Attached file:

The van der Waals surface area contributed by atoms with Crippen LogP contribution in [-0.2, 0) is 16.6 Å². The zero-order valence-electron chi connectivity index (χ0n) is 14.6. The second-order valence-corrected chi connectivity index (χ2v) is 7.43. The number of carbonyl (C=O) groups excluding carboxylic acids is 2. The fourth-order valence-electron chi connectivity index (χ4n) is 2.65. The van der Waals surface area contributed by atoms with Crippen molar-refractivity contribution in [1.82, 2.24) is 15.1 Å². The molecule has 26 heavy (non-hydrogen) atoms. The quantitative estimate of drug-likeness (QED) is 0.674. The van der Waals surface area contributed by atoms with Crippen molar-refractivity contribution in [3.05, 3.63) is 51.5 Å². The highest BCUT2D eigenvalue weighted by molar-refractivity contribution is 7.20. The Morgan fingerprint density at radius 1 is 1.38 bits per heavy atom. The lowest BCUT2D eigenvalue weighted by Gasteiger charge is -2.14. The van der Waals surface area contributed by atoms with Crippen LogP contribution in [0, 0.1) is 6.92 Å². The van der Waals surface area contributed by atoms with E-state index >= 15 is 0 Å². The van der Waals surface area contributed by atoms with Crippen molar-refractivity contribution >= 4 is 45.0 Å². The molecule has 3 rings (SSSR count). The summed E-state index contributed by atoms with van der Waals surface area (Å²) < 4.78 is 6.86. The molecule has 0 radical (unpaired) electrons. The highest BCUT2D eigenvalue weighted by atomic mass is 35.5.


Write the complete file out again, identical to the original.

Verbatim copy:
The van der Waals surface area contributed by atoms with Crippen LogP contribution in [-0.2, 0) is 16.6 Å². The zero-order valence-electron chi connectivity index (χ0n) is 14.6. The second-order valence-corrected chi connectivity index (χ2v) is 7.43. The number of carbonyl (C=O) groups excluding carboxylic acids is 2. The fourth-order valence-electron chi connectivity index (χ4n) is 2.65. The van der Waals surface area contributed by atoms with Crippen molar-refractivity contribution in [1.82, 2.24) is 15.1 Å². The molecule has 26 heavy (non-hydrogen) atoms. The quantitative estimate of drug-likeness (QED) is 0.674. The van der Waals surface area contributed by atoms with Crippen molar-refractivity contribution in [3.05, 3.63) is 51.5 Å². The highest BCUT2D eigenvalue weighted by molar-refractivity contribution is 7.20. The Morgan fingerprint density at radius 1 is 1.38 bits per heavy atom. The lowest BCUT2D eigenvalue weighted by Gasteiger charge is -2.14. The van der Waals surface area contributed by atoms with Crippen LogP contribution in [0, 0.1) is 6.92 Å². The van der Waals surface area contributed by atoms with E-state index >= 15 is 0 Å². The van der Waals surface area contributed by atoms with Crippen molar-refractivity contribution >= 4 is 45.0 Å². The molecule has 3 rings (SSSR count). The summed E-state index contributed by atoms with van der Waals surface area (Å²) < 4.78 is 6.86. The molecule has 0 radical (unpaired) electrons. The highest BCUT2D eigenvalue weighted by atomic mass is 35.5.